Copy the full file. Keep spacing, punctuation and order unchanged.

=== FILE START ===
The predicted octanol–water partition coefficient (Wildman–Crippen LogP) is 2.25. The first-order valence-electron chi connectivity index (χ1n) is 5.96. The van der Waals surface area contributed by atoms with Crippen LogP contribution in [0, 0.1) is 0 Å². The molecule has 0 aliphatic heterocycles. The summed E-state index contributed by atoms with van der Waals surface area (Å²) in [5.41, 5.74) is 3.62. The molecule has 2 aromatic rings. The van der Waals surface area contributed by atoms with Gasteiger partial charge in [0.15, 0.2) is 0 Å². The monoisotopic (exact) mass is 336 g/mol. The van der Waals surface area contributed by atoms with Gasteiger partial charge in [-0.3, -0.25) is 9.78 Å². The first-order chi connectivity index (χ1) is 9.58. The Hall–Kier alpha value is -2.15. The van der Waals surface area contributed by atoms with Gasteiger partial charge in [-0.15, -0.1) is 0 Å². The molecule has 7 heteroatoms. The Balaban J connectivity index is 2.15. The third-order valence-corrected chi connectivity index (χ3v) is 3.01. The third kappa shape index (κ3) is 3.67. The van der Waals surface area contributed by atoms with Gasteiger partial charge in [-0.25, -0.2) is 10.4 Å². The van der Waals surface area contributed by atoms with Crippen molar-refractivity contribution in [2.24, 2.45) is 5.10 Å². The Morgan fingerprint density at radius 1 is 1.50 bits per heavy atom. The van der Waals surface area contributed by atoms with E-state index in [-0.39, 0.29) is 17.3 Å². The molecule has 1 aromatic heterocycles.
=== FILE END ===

The predicted octanol–water partition coefficient (Wildman–Crippen LogP) is 2.25. The first-order valence-electron chi connectivity index (χ1n) is 5.96. The van der Waals surface area contributed by atoms with Crippen LogP contribution in [0, 0.1) is 0 Å². The molecule has 0 aliphatic heterocycles. The summed E-state index contributed by atoms with van der Waals surface area (Å²) in [5.41, 5.74) is 3.62. The molecule has 2 aromatic rings. The van der Waals surface area contributed by atoms with Gasteiger partial charge in [0.15, 0.2) is 0 Å². The monoisotopic (exact) mass is 336 g/mol. The van der Waals surface area contributed by atoms with Gasteiger partial charge in [-0.3, -0.25) is 9.78 Å². The first-order chi connectivity index (χ1) is 9.58. The Hall–Kier alpha value is -2.15. The van der Waals surface area contributed by atoms with Gasteiger partial charge in [-0.15, -0.1) is 0 Å². The molecule has 7 heteroatoms. The Balaban J connectivity index is 2.15. The third-order valence-corrected chi connectivity index (χ3v) is 3.01. The third kappa shape index (κ3) is 3.67. The van der Waals surface area contributed by atoms with Gasteiger partial charge in [-0.25, -0.2) is 10.4 Å². The van der Waals surface area contributed by atoms with Crippen molar-refractivity contribution in [2.24, 2.45) is 5.10 Å². The Morgan fingerprint density at radius 1 is 1.50 bits per heavy atom. The van der Waals surface area contributed by atoms with E-state index in [-0.39, 0.29) is 17.3 Å². The molecule has 1 aromatic heterocycles.